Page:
"We need a man who can get on base!"
That is the oft-heard lament in baseball, especially in the ninth inning when your team is down by a run or two. Who was the best of all time at getting on base? Ty Cobb? Rogers Hornsby? The answer probably won't come as a big surprise, even though it's neither of the two players mentioned above or Babe Ruth, either.
Ted Williams reached base almost 50% of the time that he strolled to the plate. He combined 2,654 hits with 2,019 walks for a lifetime OBP of .481!
Babe Ruth is second on the all-time OBP list at .469. The Babe cracked out 2,873 hits to go with his 2,062 walks. About 25% of those hits (714) sailed out of the park.
Lou Gehrig reached base 44.2% of the time, so he's number three on the career list. He combined 2,721 hits with 1,508 free passes.
Barry Bonds leads all active players with a .433 OBP and that makes him number four on the all-time list. He has 2,595 hits (so far) to go with 2,070 bases on balls.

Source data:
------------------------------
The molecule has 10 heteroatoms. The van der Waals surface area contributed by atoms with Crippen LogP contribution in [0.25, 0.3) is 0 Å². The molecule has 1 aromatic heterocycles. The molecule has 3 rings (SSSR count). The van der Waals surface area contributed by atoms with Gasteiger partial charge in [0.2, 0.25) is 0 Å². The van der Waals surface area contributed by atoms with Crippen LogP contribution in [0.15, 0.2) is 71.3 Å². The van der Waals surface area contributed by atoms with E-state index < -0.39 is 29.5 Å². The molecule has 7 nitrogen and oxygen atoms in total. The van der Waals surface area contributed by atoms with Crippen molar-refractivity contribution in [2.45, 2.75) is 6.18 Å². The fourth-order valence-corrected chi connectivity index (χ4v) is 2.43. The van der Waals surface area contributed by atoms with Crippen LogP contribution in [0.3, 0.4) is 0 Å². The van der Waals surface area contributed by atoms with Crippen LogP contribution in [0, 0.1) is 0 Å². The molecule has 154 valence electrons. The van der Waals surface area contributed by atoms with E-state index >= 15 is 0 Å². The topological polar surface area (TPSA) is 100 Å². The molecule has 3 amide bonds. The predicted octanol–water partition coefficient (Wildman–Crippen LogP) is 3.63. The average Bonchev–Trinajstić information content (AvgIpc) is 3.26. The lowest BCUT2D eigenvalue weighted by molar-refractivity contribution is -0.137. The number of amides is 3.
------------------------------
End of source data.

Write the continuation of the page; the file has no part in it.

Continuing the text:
Frank Thomas is number five all time with his .428 OBP. Yes, that's the so-called "diminished skills" Frank Thomas who had an MVP-type year in 2003. This great player already has 2,048 hits and 1,386 walks and he's just getting started.
Jimmie Foxx (old Double-X himself) is sixth at .425 as he smacked 2,646 safeties while walking 1,452 times.
There's a tie for seventh and eighth place at .424. Who shares that number? None other than Ty Cobb (4,191 hits plus 1,249 walks) and Rogers Hornsby (2,930 hits plus 1,038 walks).
Ninth on the all-time list is (surprise!) Edgar Martinez. The hitting machine for the Seattle Mariners has 2,119 hits so far in his career to go with 1,225 walks for an OBP of .423.
The Mick ranks #10 all time in on-base percentage. The Yankees centerfielder pounded out 2,415 hits and took a free stroll 1,733 times for an OBP of .420.
The next ten in all-time OBP are also among the greats of the game. Jesse Burkett and Tris Speaker are tied for eleventh, followed by Stan Musial at 13th, Wade Boggs, Manny Ramirez, Jeff Bagwell, Jim Thome, Mel Ott (the last three tied for 16th) Mickey Cochrane and Hank Greenberg.
Where have you gone, Joe DiMaggio? He's tied for 29th with four other players.